If you want to really understand a technology, and if you’re like us, you’ll need to re-build it yourself. It’s one thing to say that you understand (analog) broadcast TV by reading up on Wikipedia, or even by looking at scope traces. But when you’ve written a flow graph that…... [Continue...]
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Custom Keyboard Makes the Case for Concrete

One of the worst things about your average modern keyboards is that they have a tendency to slide around on the desk. And why wouldn’t they? They’re just membrane keyboards encased in cheap, thin plastic. Good for portability, bad for actually typing once you get wherever you’re going. When [ipee9932cd]…... [Continue...]
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Scanning Parts Into KiCad

You do not know how to make a PCB unless you can make your own parts. [Jan] knows this, but like everyone else he checked out the usual online sources for a footprint for an SD card socket before making his own. It turns out, this SD card socket bought…... [Continue...]
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Conductive Paint Turns Pizza Box Into DJ Mixing Station

Conductive paints and inks have been around for quite sometime, and the internet abounds with examples of cool projects you can use them for. They’re well suited to quick and fun prototypes, educational workshops, and temporary toys. But, as cool as conductive paint is, it’s not usually the kind of…... [Continue...]
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When LEGO Flies

Building your own drone is a common enough pursuit among Hackaday readers. There are quite a few LEGO enthusiasts around, too. A company named Flybrix wants to marry those two pursuits and is offering a kit that allows you to build your drone out of LEGO bricks. The company isn’t…... [Continue...]
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Amazon Offers $2.5M To Make Alexa Your Friend

Amazon has unveiled the Alexa Prize, a $2.5 Million purse for the first team to turn Alexa, the voice service that powers the Amazon Echo, into a ‘socialbot’ capable of, “conversing coherently and engagingly with humans on popular topics for 20 minutes”. The Alexa Prize is only open to teams from…... [Continue...]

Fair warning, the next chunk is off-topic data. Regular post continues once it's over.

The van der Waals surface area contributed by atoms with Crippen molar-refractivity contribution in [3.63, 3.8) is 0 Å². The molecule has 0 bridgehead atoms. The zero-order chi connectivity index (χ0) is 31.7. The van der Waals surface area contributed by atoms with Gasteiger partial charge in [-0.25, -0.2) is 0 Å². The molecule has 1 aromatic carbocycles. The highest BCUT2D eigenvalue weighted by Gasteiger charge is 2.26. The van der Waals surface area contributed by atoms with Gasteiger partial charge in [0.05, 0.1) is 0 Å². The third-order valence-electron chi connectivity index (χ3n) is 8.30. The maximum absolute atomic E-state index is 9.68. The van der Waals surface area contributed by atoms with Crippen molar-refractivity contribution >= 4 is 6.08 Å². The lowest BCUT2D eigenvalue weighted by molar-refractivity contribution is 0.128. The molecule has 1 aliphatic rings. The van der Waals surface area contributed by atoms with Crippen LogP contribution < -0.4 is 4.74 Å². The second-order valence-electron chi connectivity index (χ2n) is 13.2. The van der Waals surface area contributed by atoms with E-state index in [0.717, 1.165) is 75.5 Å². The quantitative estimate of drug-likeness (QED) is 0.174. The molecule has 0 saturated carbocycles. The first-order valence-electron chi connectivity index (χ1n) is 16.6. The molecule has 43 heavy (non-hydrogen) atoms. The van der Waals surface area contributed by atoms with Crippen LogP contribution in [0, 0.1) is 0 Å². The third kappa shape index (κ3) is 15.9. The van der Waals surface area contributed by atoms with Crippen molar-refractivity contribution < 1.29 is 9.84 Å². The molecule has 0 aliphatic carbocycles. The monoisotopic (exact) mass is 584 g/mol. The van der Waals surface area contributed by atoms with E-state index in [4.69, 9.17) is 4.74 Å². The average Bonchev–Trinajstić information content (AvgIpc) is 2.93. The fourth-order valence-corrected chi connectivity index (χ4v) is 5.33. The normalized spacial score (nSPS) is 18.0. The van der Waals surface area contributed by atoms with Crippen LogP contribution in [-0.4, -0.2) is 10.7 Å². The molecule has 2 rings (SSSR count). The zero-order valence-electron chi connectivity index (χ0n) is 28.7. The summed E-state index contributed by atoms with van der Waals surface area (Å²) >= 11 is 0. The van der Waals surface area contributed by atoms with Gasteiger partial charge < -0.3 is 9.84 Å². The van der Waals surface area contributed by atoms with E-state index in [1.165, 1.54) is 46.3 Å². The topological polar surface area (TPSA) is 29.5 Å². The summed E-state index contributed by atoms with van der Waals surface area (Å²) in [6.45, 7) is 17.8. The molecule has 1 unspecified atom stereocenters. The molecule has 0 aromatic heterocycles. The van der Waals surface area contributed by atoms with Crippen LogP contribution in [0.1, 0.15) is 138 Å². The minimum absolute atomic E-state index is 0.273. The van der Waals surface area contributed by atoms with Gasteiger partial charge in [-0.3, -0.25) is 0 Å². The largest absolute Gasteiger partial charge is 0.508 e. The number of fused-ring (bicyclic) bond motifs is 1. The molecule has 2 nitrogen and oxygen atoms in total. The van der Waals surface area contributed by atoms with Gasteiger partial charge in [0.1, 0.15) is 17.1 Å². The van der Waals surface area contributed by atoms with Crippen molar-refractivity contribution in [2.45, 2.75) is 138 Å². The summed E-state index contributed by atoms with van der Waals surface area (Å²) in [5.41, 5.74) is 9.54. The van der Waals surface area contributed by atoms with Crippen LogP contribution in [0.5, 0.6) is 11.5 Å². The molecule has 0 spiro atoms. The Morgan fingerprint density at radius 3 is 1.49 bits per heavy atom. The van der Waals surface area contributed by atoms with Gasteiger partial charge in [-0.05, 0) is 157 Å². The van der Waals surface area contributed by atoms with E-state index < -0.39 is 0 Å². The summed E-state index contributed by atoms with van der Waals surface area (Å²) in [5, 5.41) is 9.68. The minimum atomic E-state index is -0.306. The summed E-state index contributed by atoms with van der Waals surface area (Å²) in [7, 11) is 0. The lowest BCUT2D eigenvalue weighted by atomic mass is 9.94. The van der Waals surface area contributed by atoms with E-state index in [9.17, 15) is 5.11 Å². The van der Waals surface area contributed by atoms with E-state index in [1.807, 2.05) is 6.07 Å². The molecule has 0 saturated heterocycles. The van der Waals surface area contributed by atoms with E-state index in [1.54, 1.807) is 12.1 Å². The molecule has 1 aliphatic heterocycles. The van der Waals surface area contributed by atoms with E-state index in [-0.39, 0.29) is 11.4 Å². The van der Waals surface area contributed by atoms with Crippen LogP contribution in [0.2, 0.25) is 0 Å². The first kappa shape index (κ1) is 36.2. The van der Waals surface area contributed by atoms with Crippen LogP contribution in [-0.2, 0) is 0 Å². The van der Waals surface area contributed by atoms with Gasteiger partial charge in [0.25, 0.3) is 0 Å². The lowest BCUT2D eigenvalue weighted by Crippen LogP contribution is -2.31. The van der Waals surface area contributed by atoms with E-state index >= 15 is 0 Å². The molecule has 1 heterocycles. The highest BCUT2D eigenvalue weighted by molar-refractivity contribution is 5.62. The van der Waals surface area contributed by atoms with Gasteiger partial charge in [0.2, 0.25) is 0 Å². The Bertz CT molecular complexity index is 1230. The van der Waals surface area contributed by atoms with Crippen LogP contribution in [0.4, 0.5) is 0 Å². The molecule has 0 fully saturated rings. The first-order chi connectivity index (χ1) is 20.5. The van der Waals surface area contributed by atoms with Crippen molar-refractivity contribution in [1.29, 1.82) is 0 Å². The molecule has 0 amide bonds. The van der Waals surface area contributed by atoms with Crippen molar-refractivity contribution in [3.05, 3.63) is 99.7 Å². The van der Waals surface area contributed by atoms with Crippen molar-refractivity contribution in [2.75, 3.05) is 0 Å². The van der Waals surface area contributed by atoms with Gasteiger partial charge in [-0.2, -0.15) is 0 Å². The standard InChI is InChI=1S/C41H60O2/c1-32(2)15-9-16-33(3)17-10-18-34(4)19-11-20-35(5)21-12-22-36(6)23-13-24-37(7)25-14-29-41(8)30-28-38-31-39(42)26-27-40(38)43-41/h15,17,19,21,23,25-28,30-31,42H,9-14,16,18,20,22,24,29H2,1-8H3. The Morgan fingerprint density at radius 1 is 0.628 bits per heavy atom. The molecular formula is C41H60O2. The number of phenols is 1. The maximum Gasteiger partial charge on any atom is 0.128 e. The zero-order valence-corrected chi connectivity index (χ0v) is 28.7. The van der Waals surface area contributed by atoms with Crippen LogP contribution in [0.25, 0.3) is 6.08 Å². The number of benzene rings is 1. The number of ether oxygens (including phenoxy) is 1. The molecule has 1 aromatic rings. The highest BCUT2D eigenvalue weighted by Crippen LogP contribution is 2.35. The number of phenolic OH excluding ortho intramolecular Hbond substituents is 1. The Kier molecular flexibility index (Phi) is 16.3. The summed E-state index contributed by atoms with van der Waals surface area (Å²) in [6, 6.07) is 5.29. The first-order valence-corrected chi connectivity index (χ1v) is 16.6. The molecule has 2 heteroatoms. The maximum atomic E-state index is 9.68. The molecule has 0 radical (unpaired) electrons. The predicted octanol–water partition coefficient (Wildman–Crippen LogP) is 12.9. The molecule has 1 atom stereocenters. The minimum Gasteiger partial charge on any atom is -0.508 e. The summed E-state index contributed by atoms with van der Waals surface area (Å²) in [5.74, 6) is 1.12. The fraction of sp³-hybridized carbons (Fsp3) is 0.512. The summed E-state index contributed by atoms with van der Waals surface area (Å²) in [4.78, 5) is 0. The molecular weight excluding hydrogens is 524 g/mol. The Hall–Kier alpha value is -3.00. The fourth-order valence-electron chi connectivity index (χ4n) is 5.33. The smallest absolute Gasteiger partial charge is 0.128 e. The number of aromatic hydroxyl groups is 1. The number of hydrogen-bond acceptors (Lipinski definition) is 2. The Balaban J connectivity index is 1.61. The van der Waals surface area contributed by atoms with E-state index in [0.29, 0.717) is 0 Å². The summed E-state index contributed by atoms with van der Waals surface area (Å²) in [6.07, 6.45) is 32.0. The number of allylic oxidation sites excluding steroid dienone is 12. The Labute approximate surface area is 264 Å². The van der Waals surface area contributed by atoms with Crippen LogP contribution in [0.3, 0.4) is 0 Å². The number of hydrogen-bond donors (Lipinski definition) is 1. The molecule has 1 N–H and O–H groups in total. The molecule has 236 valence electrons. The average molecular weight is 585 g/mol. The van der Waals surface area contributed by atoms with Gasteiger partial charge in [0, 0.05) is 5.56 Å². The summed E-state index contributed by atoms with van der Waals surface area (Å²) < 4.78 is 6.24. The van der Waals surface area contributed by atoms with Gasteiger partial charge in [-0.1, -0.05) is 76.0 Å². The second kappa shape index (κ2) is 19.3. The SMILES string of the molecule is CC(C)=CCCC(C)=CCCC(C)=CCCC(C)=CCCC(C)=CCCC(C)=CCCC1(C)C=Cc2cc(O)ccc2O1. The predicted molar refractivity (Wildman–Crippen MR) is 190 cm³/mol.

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3D Printing A Stop Motion Animation

How much access do you have to a 3D printer? What would you do if you had weeks of time on your hands and a couple spools of filament lying around? Perhaps you would make a two second stop-motion animation called Bears on Stairs. An in-house development by London’s DBLG…... [Continue...]
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Hackaday Prize Entry: Under Cabinet LED Lighting Controller

[Matt Meerian]’s workbench seems to be in perpetual shadow, so he has become adept at mounting LED strips under all his shelves and cabinets. These solve any problems involving finding things in the gloom, but present a new problem in that he risks a lot of LED strips being left…... [Continue...]
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A Real Turn Off

[Newbrain] had a small problem. He’d turn off the TV, but would leave the sound system turned on. Admittedly, not a big problem, but an annoyance, none the less. He realized the TV had a USB port that went off when it did, so he decided to build something that…... [Continue...]
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Line Follower with No Arduino

There’s hardly a day that passes without an Arduino project that spurs the usual salvo of comments. Half the commenters will complain that the project didn’t need an Arduino. The other half will insist that the project would be better served with a much larger computer ranging from an ARM…... [Continue...]